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USGS Geology in the Parks

Terranes of the North Cascades Terranes of the North Cascades: Hozomeen Terrane

Location of Hozomeen Terrane rocks
Location of Hozomeen Terrane rocks shown in green.

Summary: Ocean-floor basalt, deep-ocean sandstone and shale, with lots of chert. Formed between 350 to 220 million years ago (Mississippian to Triassic).

The Methow Domain began as ocean floor formed between 350 and 220 million years ago (Mississippian to Triassic). The ocean floor was basalt overlain by some deep-ocean sandstone and mud, along with lots of chert. Some of the basalt erupted at a mid-ocean ridge, some erupted as oceanic islands like Hawaii, and some may have erupted as part of a volcanic island arc. We call this oceanic floor the Hozomeen terrane.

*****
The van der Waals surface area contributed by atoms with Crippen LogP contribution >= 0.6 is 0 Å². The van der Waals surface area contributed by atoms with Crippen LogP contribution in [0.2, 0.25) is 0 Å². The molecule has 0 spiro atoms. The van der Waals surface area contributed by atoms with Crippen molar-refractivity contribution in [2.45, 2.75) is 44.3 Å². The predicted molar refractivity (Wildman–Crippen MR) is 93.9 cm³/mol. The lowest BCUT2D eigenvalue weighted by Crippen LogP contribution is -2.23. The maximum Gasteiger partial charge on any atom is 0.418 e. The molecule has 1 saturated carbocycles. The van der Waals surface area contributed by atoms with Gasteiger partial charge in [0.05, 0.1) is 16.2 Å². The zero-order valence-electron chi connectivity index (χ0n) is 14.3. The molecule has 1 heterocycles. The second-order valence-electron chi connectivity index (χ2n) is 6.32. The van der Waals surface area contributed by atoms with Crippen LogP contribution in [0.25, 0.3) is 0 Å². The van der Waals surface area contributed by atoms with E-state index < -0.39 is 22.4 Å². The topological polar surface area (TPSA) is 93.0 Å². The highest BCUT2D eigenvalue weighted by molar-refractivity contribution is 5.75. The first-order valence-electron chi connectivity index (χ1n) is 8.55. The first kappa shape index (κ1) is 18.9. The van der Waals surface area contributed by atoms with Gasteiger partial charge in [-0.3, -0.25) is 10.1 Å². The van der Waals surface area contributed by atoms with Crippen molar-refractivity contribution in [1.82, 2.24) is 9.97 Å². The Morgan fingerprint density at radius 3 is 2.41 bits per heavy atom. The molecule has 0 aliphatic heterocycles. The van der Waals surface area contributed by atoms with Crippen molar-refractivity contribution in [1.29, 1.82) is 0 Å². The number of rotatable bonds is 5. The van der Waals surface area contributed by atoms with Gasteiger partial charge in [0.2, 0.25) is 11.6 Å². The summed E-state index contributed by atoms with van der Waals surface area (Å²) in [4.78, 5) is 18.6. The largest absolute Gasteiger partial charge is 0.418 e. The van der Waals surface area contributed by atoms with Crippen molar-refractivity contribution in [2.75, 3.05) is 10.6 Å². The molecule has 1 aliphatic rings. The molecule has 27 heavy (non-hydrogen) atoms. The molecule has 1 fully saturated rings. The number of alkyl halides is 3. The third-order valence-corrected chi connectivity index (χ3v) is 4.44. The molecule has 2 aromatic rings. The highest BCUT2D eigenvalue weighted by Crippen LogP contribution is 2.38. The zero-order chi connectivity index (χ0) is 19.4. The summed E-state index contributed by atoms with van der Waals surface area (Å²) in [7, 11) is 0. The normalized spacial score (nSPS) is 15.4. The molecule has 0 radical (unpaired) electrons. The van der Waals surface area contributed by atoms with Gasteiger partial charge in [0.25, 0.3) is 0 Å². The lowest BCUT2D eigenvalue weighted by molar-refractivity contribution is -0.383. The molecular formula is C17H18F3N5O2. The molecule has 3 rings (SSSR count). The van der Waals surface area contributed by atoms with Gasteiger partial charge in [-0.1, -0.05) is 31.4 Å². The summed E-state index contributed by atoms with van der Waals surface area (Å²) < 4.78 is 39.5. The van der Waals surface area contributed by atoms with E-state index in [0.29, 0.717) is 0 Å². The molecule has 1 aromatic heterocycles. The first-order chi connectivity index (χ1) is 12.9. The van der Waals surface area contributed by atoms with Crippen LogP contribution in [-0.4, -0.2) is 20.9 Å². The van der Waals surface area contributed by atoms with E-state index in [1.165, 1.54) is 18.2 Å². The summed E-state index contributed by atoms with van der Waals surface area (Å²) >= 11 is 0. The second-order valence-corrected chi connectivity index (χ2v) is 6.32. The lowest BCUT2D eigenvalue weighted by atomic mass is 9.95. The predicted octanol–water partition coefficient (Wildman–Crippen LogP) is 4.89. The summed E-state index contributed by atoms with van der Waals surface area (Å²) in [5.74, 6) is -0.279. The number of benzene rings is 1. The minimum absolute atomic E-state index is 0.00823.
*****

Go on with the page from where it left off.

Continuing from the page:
Location of Hozomeen Terrane rocks
Eruption of basalt in the ocean produces pillow basalt.

The rocks of the Hozomeen terrane do not fit well our bucolic description of the Methow scenery far from it. They stand out ruggedly in the high mountain ridge of Crater and Jack Mountains and peaks to the north.

Visit the Methow Terrane

Material in this site has been adapted from a book, Geology of the North Cascades: A Mountain Mosaic by R. Tabor and R. Haugerud, of the USGS, with drawings by Anne Crowder. It is published by The Mountaineers, Seattle.

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